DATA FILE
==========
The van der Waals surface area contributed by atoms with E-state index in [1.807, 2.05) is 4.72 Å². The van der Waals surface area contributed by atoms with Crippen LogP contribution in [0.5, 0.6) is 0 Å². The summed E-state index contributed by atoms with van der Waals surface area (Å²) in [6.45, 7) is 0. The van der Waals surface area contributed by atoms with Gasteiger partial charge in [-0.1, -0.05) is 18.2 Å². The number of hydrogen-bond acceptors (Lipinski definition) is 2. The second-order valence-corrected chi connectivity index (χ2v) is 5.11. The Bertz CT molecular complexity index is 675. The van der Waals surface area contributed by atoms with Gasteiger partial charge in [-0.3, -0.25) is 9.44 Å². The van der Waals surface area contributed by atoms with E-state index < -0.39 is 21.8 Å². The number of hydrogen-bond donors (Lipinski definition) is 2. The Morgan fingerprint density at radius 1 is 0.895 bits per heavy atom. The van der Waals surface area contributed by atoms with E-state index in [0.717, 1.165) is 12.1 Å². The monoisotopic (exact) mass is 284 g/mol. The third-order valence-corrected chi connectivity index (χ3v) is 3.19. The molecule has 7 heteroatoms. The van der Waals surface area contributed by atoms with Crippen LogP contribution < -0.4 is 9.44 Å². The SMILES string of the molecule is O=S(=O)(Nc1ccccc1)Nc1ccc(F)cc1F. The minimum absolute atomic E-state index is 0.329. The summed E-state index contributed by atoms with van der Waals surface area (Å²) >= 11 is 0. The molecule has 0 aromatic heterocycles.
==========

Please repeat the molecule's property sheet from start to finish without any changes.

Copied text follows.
The van der Waals surface area contributed by atoms with E-state index in [1.807, 2.05) is 4.72 Å². The van der Waals surface area contributed by atoms with Crippen LogP contribution in [0.5, 0.6) is 0 Å². The summed E-state index contributed by atoms with van der Waals surface area (Å²) in [6.45, 7) is 0. The van der Waals surface area contributed by atoms with Gasteiger partial charge in [-0.1, -0.05) is 18.2 Å². The number of hydrogen-bond acceptors (Lipinski definition) is 2. The second-order valence-corrected chi connectivity index (χ2v) is 5.11. The Bertz CT molecular complexity index is 675. The van der Waals surface area contributed by atoms with Gasteiger partial charge in [-0.3, -0.25) is 9.44 Å². The van der Waals surface area contributed by atoms with E-state index < -0.39 is 21.8 Å². The number of hydrogen-bond donors (Lipinski definition) is 2. The Morgan fingerprint density at radius 1 is 0.895 bits per heavy atom. The van der Waals surface area contributed by atoms with E-state index in [0.717, 1.165) is 12.1 Å². The monoisotopic (exact) mass is 284 g/mol. The third-order valence-corrected chi connectivity index (χ3v) is 3.19. The molecule has 7 heteroatoms. The van der Waals surface area contributed by atoms with Crippen LogP contribution < -0.4 is 9.44 Å². The SMILES string of the molecule is O=S(=O)(Nc1ccccc1)Nc1ccc(F)cc1F. The minimum absolute atomic E-state index is 0.329. The summed E-state index contributed by atoms with van der Waals surface area (Å²) >= 11 is 0. The molecule has 0 aromatic heterocycles.